Inducted into the American Quarter Horse Hall of Fame in 2004
Ronas Ryon had talent and luck on his side when it came to running a race.
Bred in Florida by James Floyd Plummer, Ronas Ryon was by Windy Ryon and out of the stakes-winning Three Bargains mare Rona Bar, whose dam was by a son of Wimpy P-1. Plummer and partners Ben Benham and W. E. “Sarge” Darden raced the stallion.
Ronas Ryon’s impressive racing career began as a 2-year-old in 1986. At the Kansas Futurity, luck was on both Ronas Ryon and jockey Jerry Nicodemus’ side. As the horse left the gate the saddle slipped. Nicodemus managed to stay on and they finished the race in first place.
A few months later at the All American Futurity (G1), Lady Luck struck again. Nicodemus, who almost never got rattled or made a mistake in the saddle, dropped his stick before he got it uncocked. Ronas Ryon was hand ridden, which means that the jockey never touched him. The stallion put half a length between him and his closest rival, favored Lil Bit Shiney, to win the $2 million All American Futurity in 1986.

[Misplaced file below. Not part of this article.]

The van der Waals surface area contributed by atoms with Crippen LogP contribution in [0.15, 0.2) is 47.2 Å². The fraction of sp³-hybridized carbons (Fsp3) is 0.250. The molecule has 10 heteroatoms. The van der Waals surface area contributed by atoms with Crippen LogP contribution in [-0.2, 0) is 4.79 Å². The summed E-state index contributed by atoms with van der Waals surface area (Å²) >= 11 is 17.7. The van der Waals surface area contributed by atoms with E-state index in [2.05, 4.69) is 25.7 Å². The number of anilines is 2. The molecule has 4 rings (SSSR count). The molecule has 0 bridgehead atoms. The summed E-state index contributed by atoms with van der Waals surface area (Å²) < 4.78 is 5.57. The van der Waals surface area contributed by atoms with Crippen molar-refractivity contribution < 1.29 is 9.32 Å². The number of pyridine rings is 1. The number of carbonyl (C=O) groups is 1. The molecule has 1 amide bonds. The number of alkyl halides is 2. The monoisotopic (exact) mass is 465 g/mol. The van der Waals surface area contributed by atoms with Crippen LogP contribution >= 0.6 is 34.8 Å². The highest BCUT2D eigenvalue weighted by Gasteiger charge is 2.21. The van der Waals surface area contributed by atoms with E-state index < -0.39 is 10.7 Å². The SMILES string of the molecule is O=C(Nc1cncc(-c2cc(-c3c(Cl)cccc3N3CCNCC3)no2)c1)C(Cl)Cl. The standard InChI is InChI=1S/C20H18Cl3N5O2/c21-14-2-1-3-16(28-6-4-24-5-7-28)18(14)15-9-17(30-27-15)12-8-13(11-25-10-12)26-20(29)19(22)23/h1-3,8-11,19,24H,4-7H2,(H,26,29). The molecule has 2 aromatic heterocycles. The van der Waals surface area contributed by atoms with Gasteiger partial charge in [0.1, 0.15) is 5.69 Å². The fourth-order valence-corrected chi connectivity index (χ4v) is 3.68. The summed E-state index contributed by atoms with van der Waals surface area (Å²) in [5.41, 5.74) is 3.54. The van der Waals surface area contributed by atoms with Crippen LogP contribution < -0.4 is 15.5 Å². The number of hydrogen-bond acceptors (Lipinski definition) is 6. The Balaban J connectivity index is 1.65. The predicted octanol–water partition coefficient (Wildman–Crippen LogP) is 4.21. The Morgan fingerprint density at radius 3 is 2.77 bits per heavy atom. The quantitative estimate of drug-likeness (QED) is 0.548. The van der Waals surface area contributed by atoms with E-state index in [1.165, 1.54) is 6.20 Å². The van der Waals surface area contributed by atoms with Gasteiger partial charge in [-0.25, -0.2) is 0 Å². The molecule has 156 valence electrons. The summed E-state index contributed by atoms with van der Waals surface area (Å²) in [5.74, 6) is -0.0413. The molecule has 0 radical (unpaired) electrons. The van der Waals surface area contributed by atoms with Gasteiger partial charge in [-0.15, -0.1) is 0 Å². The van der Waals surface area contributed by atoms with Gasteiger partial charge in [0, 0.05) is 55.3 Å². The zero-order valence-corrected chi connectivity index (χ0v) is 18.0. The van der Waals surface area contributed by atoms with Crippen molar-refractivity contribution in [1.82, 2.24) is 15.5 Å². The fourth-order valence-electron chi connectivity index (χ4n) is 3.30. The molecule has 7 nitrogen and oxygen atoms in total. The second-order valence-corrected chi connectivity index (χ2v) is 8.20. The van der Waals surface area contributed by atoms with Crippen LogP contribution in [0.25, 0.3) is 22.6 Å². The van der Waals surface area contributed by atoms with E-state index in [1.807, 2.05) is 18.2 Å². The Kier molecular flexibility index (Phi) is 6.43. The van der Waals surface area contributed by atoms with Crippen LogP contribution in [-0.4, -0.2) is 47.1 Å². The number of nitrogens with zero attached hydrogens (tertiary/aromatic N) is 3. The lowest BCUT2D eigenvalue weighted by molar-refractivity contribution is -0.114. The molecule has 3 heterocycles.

Ronas Ryon racked up impressive numbers on the track, winning 18 of 23 races over three seasons, including five stakes wins. In 1987, he won the All American Derby (G1) and finished second in the Kansas Derby (G1). That same year, he set a new world record of :19.62 at 400 yards in Graham Farms Derby (G3) at Val Verde Downs in Del Rio, Texas. The following year, he ran second at the 1988 All American Gold Cup (G1) at Ruidoso Downs.
The stallion retired from the track with earnings of more than $1.7 million. Ronas Ryon went on to make his mark as a sire. From his 13 crops, he sired 1,046 foals, with 763 of those starting races and 483 coming back winners. Ronas Ryon is the sire of 48 stakes winners, 53 stakes-placed runners and the earners of more than $8.5 million.
Ronas Ryon died of a heart attack in 2000 at the age of 16. The stallion was inducted into the American Quarter Horse Hall of Fame in 2004.